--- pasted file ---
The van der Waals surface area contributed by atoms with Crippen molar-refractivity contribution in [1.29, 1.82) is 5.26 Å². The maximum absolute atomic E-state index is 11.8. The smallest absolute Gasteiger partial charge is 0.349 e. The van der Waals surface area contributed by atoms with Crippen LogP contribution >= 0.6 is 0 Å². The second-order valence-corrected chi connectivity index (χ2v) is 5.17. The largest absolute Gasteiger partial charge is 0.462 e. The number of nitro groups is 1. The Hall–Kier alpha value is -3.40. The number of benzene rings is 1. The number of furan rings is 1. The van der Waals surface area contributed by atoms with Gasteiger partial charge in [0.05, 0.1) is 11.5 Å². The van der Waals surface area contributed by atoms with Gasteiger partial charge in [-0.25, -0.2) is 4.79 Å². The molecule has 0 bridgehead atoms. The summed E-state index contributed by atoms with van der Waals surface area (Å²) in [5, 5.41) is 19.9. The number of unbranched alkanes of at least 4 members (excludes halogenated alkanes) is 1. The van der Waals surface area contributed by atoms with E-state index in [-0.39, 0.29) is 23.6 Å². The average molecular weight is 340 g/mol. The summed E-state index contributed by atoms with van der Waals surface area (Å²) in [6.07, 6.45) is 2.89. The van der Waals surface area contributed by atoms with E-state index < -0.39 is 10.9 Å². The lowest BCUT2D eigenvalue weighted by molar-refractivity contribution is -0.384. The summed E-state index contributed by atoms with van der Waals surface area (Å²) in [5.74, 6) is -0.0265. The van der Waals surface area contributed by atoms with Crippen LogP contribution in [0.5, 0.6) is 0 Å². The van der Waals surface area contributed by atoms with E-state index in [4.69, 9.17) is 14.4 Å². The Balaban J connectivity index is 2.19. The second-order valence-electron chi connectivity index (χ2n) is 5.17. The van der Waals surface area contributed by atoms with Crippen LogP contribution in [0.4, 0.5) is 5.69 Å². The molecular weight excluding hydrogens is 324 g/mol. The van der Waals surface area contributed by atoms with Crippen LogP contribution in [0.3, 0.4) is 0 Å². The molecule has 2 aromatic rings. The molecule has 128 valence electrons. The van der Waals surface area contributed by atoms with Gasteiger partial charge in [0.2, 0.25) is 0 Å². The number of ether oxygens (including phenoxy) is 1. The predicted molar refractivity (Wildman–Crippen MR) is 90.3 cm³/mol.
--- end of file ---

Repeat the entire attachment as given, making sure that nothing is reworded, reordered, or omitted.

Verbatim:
The van der Waals surface area contributed by atoms with Crippen molar-refractivity contribution in [1.29, 1.82) is 5.26 Å². The maximum absolute atomic E-state index is 11.8. The smallest absolute Gasteiger partial charge is 0.349 e. The van der Waals surface area contributed by atoms with Crippen LogP contribution >= 0.6 is 0 Å². The second-order valence-corrected chi connectivity index (χ2v) is 5.17. The largest absolute Gasteiger partial charge is 0.462 e. The number of nitro groups is 1. The Hall–Kier alpha value is -3.40. The number of benzene rings is 1. The number of furan rings is 1. The van der Waals surface area contributed by atoms with Gasteiger partial charge in [0.05, 0.1) is 11.5 Å². The van der Waals surface area contributed by atoms with Gasteiger partial charge in [-0.25, -0.2) is 4.79 Å². The molecule has 0 bridgehead atoms. The summed E-state index contributed by atoms with van der Waals surface area (Å²) in [5, 5.41) is 19.9. The number of unbranched alkanes of at least 4 members (excludes halogenated alkanes) is 1. The van der Waals surface area contributed by atoms with E-state index in [-0.39, 0.29) is 23.6 Å². The average molecular weight is 340 g/mol. The summed E-state index contributed by atoms with van der Waals surface area (Å²) in [6.07, 6.45) is 2.89. The van der Waals surface area contributed by atoms with E-state index < -0.39 is 10.9 Å². The lowest BCUT2D eigenvalue weighted by molar-refractivity contribution is -0.384. The summed E-state index contributed by atoms with van der Waals surface area (Å²) in [5.74, 6) is -0.0265. The van der Waals surface area contributed by atoms with Crippen LogP contribution in [0.5, 0.6) is 0 Å². The van der Waals surface area contributed by atoms with E-state index in [4.69, 9.17) is 14.4 Å². The Balaban J connectivity index is 2.19. The second-order valence-electron chi connectivity index (χ2n) is 5.17. The van der Waals surface area contributed by atoms with Crippen LogP contribution in [0.4, 0.5) is 5.69 Å². The molecular weight excluding hydrogens is 324 g/mol. The van der Waals surface area contributed by atoms with Crippen LogP contribution in [0.3, 0.4) is 0 Å². The molecule has 2 aromatic rings. The molecule has 128 valence electrons. The van der Waals surface area contributed by atoms with Gasteiger partial charge in [0.2, 0.25) is 0 Å². The number of ether oxygens (including phenoxy) is 1. The predicted molar refractivity (Wildman–Crippen MR) is 90.3 cm³/mol.